The brain can get damaged in ways that are invisible to existing science. “Mapping” the brain may enable us to see what we could previously not see. The analogy of a “wiring diagram” is a good one to enable the lay-person to have an understanding of what is being discussed. I know that you found that offensive and I understand why but that is the best one they have come up with to explain the complexities of the research. If they were to talk about “synapses firing” or suchlike, they would lose most people in a heartbeat.. They are just trying to simplify the theory.

    This is like saying a Republican brain would be very different from a Democrat brain, and I just don’t think anybody has found this to be the case.

    Well, that’s interesting. I would be curious to see one of each of the more extreme have their brains examined. It would be of interest to note whether their differing views have a basis in the fundamentals of their pattern of thinking. I suspect we might find something to indicate that.

    I do not claim to know what you have experienced. The point I make is that other people’s experiences are as valid as yours and that it is not all right to seek to invalidate those experiences.

    Hey, the psychiatric system invalidates people’s experiences, and then calls this invalidation “disease”. This is not something you should be trying to lay on me. I’m not invalidating people’s experiences.

    You did just that, which is why I laid ot on you. The more we do this, the more I see where you are really coming from. The way you present your arguments needs a bit of finessing so you don’t come across as being as misguided as those you want to challenge.

    I wouldn’t try to dismiss those experiences as a disturbing manifestation of an unwanted “disease”, and an unwanted “disease” the authorities feel must be suppressed. I am one who has, in fact, seen mental health professionals dismiss personal experience as a manifestation of “disease”.

    Agreed.

    A person is that person’s wants and desires, a person is not a malfunctioning machine.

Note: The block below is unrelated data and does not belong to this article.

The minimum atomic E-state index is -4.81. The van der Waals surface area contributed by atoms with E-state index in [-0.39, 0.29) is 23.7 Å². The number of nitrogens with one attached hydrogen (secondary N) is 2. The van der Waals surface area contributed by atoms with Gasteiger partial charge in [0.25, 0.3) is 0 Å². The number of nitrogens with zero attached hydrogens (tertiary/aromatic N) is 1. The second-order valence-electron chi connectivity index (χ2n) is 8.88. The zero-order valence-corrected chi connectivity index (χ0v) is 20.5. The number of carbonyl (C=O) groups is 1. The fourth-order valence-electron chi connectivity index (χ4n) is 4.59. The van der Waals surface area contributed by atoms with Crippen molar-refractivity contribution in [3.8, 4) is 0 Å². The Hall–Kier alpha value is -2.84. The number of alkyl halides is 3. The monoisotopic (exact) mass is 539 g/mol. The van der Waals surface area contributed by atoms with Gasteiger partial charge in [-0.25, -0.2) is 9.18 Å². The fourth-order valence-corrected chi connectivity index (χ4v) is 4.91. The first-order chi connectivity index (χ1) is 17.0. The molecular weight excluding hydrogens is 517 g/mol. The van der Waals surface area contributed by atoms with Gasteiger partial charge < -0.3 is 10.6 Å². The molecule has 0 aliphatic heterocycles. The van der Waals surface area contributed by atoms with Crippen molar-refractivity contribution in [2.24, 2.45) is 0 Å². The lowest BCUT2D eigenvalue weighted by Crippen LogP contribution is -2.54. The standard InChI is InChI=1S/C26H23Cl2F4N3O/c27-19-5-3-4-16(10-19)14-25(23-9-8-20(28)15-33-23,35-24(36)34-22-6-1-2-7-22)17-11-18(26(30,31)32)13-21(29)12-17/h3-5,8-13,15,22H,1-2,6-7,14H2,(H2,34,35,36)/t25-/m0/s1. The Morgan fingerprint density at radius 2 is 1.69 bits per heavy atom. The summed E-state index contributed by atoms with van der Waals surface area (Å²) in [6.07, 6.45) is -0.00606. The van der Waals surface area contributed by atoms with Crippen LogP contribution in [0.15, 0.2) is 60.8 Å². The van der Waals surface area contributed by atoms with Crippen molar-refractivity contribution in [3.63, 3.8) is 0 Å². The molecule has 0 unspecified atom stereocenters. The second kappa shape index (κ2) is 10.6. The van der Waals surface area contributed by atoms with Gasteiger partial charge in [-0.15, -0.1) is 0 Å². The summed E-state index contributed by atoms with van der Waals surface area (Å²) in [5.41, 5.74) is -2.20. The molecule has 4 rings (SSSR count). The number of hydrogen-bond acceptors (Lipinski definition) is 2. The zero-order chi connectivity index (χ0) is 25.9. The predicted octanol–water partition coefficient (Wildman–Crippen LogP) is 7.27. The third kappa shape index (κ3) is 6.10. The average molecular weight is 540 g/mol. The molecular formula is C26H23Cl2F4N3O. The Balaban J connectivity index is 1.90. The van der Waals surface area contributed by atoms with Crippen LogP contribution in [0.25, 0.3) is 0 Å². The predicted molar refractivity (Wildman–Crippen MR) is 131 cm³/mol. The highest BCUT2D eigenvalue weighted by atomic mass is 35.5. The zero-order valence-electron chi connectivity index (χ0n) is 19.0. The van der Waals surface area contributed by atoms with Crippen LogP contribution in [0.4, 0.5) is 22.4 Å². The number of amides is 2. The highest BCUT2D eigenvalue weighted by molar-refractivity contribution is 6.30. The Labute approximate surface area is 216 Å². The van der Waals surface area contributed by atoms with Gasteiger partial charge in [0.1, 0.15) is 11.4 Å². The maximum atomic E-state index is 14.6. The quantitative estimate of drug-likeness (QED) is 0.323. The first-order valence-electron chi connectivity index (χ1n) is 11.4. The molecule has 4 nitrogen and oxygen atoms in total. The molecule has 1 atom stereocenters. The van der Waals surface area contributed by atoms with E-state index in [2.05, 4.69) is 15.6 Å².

A person’s wants and desires can become unhealthy if that person malfunctions but I think it should be up to the individual to a certain degree. I say “a certain degree” because when those wants and desires become harmful to others, we have a problem. We also have one if they become dangerous to the individual themselves. See “The Spanner Case” for an interesting debate upon the latter.

    I obviously take a different view of the Newsnight piece than you do.

    I haven’t seen it. I am going off what you said about it and my previous knowledge of the technology.

    I think that this “revolution” has more to do with ideology than hard science.

    No, this is hard science. That is why it is of interest to me. Psychiatry is enormously subjective and in many cases it is invasive and dangerous. Having some egotistical idiot poking around in one’s brain is a frightening notion. A computer has no ego. It doesn’t judge, it just gets on with the job.
    The human factor is in the design of the algorithms and that’s where the potential for abuse lies. Of course it does. But therein lies the potential for doing good also.

    Psychiatry is soft science; despite all assertions that is it hard science, it is not, and has never been, exacting.

    Agreed.

    It is my view that this “research” has more to do with pushing a particular point of view of the matter than it does with conducting any truly independent scientific investigation, and that ultimately this view is about pushing another item, pharmaceuticals.

    I shall have to watch the piece. I get the idea from what you have said that they were talking about identifying problems so they could decide what medication to prescribe. That has value, because at least it is not random. I am more interested in the technology I am aware of that is related that has the ability to deliver stimulation to the brain in a way that will be ever more tailored to the individual.